Americans with Disabilities Act wheelchair compliance in an aging nation

By Jonathan Udell | Law Clerk at Rose Law Group

Just as Arizona found itself awash in a wave of Americans with Disabilities Act (ADA) compliance lawsuits, the U.S. Census Bureau released some sobering news. The number of people in wheelchairs is poised to grow, and quickly. By 2020, for the first time ever, there will be more people 65-years old or older than children under the age of 5.

The leading cause of lost mobility is osteoarthritis, which strikes in old age, and as the number of handicapped people increases, so will ADA  lawsuits because of confusing regulations causing well-intentioned business owners to fall out of compliance Last March, Greyhound settled a lawsuit for $300,000 and Discount Cab is currently facing another. To avoid the risk of litigation, business owners should proactively ensure that their facilities are ADA-compliant with respect to wheelchairs, accessible vans and scooters.

Like many other ADA regulations, the rules governing van accessible parking have shifted in recent years. Under the 1991 standards, only one in every eight accessible parking spaces needed to be van-accessible. The 2010 Standards, however, changed the required ratio to one in six accessible parking spaces.

Such spaces are distinguished from other accessible parking in two ways. First, each van accessible space must be marked by a sign, posted at least five feet above the ground that states the space is van accessible. Second, van accessible spaces have different size requirements. Unlike other spaces, the combined width of a van space and its accompanying access aisle must be at least 16 feet. Spaces with a narrow access aisle, which is less than eight feet wide, must have a width of at least 11 feet. Meanwhile, if a space’s access aisle is greater than eight feet, the space itself need only be eight feet wide.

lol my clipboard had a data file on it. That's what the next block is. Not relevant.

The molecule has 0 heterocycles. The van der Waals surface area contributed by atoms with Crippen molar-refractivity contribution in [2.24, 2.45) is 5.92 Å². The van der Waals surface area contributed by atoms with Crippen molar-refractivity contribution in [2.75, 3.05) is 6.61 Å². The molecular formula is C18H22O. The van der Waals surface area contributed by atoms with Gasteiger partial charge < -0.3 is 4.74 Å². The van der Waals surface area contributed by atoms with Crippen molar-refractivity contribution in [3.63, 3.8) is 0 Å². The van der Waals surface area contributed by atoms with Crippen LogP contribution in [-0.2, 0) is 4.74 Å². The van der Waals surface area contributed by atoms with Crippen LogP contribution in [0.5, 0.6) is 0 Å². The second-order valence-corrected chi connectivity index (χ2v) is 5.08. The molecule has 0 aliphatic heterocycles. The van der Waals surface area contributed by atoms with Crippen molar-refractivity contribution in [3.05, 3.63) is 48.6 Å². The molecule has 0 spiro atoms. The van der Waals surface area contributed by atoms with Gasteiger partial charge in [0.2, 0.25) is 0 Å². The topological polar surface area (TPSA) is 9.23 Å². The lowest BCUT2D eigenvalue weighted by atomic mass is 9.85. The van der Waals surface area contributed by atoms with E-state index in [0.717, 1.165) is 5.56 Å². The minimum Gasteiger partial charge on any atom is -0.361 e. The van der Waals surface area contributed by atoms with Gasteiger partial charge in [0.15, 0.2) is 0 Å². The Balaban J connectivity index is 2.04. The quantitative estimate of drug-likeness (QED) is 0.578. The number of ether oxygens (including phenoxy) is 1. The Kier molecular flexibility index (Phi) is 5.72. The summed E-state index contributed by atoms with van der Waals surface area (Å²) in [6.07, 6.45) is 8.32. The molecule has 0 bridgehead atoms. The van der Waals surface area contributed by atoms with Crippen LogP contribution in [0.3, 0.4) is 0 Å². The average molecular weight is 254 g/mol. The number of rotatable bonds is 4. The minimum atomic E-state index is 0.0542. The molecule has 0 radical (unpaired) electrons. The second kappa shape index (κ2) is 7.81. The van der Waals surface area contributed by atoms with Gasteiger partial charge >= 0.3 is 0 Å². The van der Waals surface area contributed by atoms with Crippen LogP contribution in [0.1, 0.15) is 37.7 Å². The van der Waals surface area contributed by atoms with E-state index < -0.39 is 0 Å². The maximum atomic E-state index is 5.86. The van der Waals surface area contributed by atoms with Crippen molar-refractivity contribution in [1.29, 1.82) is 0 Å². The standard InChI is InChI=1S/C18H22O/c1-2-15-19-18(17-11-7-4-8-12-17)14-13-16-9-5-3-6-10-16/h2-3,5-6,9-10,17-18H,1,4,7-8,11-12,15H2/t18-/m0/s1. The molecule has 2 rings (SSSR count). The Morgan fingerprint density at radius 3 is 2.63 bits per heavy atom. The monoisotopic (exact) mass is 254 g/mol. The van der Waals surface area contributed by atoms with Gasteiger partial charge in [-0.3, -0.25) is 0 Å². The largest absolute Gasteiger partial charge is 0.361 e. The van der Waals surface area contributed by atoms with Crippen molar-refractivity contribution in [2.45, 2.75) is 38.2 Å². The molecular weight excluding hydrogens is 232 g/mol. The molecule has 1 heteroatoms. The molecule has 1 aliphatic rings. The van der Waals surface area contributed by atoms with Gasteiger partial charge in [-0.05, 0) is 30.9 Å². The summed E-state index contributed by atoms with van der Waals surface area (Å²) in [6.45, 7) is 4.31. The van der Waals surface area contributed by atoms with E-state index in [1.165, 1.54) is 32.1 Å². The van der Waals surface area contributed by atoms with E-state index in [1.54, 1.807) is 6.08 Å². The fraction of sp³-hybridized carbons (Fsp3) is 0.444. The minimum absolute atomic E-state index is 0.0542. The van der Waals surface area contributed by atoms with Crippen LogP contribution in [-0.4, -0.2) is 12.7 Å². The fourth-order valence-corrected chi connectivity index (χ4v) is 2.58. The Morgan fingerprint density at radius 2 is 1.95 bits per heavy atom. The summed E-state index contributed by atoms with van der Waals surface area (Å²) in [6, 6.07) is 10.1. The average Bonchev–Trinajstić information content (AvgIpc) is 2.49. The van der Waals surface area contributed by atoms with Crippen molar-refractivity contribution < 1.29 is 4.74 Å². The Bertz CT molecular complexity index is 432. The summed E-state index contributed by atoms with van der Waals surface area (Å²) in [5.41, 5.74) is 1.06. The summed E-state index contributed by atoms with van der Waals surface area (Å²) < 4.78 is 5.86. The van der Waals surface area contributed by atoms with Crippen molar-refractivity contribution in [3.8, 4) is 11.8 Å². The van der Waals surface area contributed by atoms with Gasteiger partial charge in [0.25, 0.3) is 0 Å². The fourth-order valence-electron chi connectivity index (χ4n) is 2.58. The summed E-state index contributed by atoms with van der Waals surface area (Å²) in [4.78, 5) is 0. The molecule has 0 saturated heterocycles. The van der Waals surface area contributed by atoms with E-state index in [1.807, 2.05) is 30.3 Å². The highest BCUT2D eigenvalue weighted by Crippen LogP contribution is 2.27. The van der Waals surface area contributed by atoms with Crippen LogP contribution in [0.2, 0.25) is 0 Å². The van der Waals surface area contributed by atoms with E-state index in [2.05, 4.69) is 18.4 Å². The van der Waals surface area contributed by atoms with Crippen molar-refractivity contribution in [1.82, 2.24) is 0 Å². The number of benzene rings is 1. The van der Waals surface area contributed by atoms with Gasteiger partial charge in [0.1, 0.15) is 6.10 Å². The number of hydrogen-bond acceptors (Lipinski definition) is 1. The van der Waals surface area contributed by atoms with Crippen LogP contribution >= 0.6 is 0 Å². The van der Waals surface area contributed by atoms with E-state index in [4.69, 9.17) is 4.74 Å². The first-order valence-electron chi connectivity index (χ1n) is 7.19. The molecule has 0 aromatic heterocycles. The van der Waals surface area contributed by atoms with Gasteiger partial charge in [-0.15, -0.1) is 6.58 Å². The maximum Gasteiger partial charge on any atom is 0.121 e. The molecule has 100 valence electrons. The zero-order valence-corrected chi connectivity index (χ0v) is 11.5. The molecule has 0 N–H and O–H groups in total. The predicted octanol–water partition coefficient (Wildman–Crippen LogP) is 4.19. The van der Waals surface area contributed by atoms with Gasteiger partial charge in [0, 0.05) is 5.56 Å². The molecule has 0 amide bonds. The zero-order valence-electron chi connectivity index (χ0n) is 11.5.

Additional requirements are imposed on parking garages. The 2010 ADA Accessibility Standards require the ceiling above all van-accessible spaces, access aisles and vehicle routes serving the van-accessible spaces to be at least eight feet and two inches high. Because of the potentially onerous ceiling requirement, however, the standards create an exception for the dispersion of van accessible parking. For multi-story parking garages, where each floor serves different businesses, the standards permit all van accessible spaces to be located on just one level of a complex.

To avoid facing suits seeking attorney’s fees for bringing the property into compliance with these ADA requirements, business owners should ensure their parking is ADA-compliant. The costs associated with changing the size of parking spaces and acquiring signs can be a lot less than settling ADA suits.  Once faced with litigation, business will be required to pay fees and other costs, on top of the price of becoming ADA-compliant. An experienced ADA attorney can assist with compliance and navigating litigation in the event of a lawsuit.

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